micromobility

micromobility

Evan Xie

Over the last two years, the COVID crisis had an unexpected effect in urban centers all over the world: drivers lost space, in the form of car parking and lanes, while riders of bikes, scooters and other forms of micromobility vehicles gained space in the form of bike lanes. At the same time, cities began to realize electric cars are not the solution.

In 2023, policymakers will double down on what they’ve seen work: infrastructure that makes travel cheaper, safer and easier — and micromobility options that make better use of cities’ limited space.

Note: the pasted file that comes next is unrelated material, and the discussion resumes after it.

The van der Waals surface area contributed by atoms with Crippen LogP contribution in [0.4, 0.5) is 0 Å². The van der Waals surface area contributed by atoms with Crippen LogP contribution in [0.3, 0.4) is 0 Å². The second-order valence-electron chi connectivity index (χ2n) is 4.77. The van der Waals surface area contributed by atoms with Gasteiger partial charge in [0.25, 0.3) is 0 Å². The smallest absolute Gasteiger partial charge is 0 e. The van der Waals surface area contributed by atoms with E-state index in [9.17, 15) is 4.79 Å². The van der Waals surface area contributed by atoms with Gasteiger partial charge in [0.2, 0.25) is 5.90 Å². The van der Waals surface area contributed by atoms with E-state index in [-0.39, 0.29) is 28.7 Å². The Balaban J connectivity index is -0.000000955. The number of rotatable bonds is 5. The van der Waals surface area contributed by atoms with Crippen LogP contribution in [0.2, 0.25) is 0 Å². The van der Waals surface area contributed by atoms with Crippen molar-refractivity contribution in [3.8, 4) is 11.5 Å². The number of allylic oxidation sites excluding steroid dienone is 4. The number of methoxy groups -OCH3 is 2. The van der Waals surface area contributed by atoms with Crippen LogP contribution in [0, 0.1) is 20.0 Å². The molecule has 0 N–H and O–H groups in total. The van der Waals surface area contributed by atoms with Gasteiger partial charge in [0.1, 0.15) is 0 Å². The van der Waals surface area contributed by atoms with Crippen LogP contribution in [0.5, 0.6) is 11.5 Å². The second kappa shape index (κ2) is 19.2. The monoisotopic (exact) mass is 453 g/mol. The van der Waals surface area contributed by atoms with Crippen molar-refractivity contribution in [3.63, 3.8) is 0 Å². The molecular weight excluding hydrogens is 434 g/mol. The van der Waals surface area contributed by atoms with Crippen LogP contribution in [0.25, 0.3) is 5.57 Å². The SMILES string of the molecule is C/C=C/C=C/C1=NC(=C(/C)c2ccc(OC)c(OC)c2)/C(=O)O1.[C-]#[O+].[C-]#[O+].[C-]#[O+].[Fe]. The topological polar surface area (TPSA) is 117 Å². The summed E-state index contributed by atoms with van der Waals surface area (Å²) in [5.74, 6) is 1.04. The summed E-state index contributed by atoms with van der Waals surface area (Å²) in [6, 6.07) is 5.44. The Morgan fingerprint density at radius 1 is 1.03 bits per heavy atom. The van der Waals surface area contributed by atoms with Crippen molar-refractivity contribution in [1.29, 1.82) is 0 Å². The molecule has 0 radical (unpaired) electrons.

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Image courtesy of the NYSE

In the beginning, there was Bird.

When Travis VanderZanden and company dropped the first Xiaomi scooters on the streets of Santa Monica, a micromobility revolution was born. But five years later, the shared micromobility startup’s future is in question.

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Image by Maylin Tu

Yahya Dabbagh isn’t your typical micromobility startup CEO.

For one, he takes a personal approach to customer service. When he feels a rider is trying to game the system by reporting a scooter broken, in order to earn a free unlock (valued at $1), Dabbagh sometimes will call them up.

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